North Dakota GOP Senate nominee Kevin Cramer said on Friday that the accusation against Supreme Court pick Brett Kavanaugh was "even more absurd" than Anita Hill's accusation against Clarence Thomas because Kavanaugh and his accuser were drunk teenagers when the alleged incident occurred.
Cramer added that Ford's allegations were less legitimate than Hill's in part because the assault she describes "never went anywhere."
Christine Blasey Ford
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Cramer, who currently represents North Dakota as a congressman, was comparing Hill's 1991 allegations of workplace sexual harassment against the later-confirmed Supreme Court nominee Clarence Thomas to California professor Christine Blasey Ford's current allegation of sexual assault against Kavanaugh.
"If to the degree there was any legitimacy to Anita Hill's claims, and she tried and didn't prevail -- Clarence Thomas did and America did -- this case is even more absurd because these people were teenagers when this supposed alleged incident took place," Cramer said on the Jarrod Thomas Show on 1310 KNOX, a local North Dakota radio station. "Teenagers. Not a boss-supervisor-subordinate situation, as the Clarence Thomas-Anita Hill situation was claimed to be. These are teenagers who evidently were drunk, according to her own statement. They were drunk. Nothing evidently happened in it all, even by her own accusation. Again, it was supposedly an attempt or something that never went anywhere."
Ford alleged that Kavanaugh was "stumbling drunk," but only said she had one beer at the party.
Kavanaugh has denied being at the party and the allegation of sexually and physically assaulting Ford.
Cramer, who is running for US Senate against Democratic incumbent Heidi Heitkamp, said in a statement to CNN, "The question I was answering was how the current accusation against Brett Kavanaugh by Christine Blasey Ford compared to the Anita Hill accusation against Clarence Thomas. The point of my answer was that the current allegations were even more absurd."
He continued, "At the time, there was a sense of legitimacy to what Anita Hill was saying, but it is hard not to be skeptical considering the timing and history of the allegation Brett Kavanaugh is facing. Of course, any allegation of this nature should be taken seriously, but absent significant evidence being brought forth immediately, I feel Judge Kavanaugh's confirmation process should proceed."
The race is widely considered a strong opportunity for Republicans to flip a seat, since President Donald Trump defeated Hillary Clinton in the state by more than 35 percentage points.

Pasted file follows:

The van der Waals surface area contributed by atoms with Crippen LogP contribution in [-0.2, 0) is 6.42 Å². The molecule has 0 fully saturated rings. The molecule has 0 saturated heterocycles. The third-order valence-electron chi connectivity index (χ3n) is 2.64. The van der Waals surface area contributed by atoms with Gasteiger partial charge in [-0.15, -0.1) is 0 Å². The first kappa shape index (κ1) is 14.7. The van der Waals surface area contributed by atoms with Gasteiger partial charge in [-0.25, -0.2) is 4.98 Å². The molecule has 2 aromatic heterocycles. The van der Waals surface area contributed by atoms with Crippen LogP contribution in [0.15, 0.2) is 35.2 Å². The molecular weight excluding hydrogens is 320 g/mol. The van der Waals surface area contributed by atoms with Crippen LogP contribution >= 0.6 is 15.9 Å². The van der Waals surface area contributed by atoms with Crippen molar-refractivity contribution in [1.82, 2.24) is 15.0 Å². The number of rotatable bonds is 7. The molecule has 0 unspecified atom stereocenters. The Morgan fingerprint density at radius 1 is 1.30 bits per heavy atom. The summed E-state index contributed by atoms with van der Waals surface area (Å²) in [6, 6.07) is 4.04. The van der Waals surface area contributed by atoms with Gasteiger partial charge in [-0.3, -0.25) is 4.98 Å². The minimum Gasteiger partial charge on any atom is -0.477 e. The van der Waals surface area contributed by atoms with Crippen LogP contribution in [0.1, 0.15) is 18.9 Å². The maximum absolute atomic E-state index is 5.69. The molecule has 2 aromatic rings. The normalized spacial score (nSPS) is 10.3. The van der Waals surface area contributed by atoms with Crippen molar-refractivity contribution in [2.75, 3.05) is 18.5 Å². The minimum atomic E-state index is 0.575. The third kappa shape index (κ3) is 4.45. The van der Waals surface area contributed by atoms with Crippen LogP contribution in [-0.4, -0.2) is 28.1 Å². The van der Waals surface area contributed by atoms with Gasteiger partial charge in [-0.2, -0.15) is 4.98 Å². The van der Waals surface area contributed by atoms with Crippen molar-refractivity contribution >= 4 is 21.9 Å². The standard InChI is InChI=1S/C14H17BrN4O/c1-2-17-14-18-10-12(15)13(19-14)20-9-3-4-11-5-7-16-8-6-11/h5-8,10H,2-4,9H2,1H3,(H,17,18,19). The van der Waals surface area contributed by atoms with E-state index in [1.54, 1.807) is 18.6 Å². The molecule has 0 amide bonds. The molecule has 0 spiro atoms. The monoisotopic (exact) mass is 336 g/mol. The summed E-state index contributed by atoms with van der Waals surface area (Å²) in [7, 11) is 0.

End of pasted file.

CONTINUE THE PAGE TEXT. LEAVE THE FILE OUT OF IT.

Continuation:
"Congressman Cramer's comments are disturbing and they don't reflect the values of North Dakota." Heitkamp said in a statement to CNN.
In a story published on Sunday, Ford alleged to The Washington Post that as a high school student in the early 1980s, Kavanaugh sexually assaulted her at a party. She told the paper that, at the time, she thought Kavanaugh might "inadvertently kill me" and that the assault "derailed me substantially for four or five years."
Ford at first sent her complaint to Democratic Rep. Anna Eshoo of California, who sent it to Sen. Dianne Feinstein, the ranking member on the Senate Judiciary Committee. Feinstein told Democrats on the Senate Judiciary about the letter and referred the complaint to the FBI. Ford remained anonymous until she came forward with her story to the Post.
Through her lawyers, Ford is negotiating with Senate Republicans over the terms under which she might testify before the Senate Judiciary Committee next week. She has requested that Mark Judge, whom she says witnessed the assault, be subpoenaed and that Kavanaugh testify before her. It appears Republicans are unlikely to accept these demands.
In his radio interview, Cramer said that, while Ford should be heard by the committee, she should not be allowed to testify after Kavanaugh, saying "that's just not how it works."
"You just can't expect to defame a guy who's got a stellar record and a stellar, nearly perfect reputation, near as I can tell, character-wise, and be able to be the last word," the Senate nominee and congressman said.
Cramer went on to say that if the allegations are true it is a "tragedy" for Ford that her accusation is being used by Democrats as a "political weapon."
"The other unfortunate thing, Jarrod, that I'd have to say in terms of an observation is that Ms. Ford, who has made this allegation -- and if she, in fact, was a victim of this assault, you know, 36 years ago when she was a teenager and he was a teenager -- if all of that is in fact true, the tragedy for her is that her testimony is being used as a political weapon and that even her own wishes, if they're true, to Dianne Feinstein that she didn't want it out to the public, were denied not by her but by Dianne Feinstein," he said.
Feinstein has said that she held onto the letter privately because the accuser asked to remain confidential, but that media reports had forced her to go public with the existence of the letter. A spokesman for Feinstein's office has denied that the media leaks came from Feinstein's office.
Cramer later added that he feared that such accusations would prevent "good people" from seeking high office.
"Why would any good person ever put themselves forward to be a judge, an appellate court judge, a Supreme Court justice, frankly a member of Congress or the United States Senate or governor or anything else, if this is the new standard? You know, roll out an accusation that no one else can corroborate, and we believe the accuser without appropriate due process," he said. "It's going to get very difficult to get good people to do these jobs if this is going to be the standard if you have to have a perfect record in junior high and high school."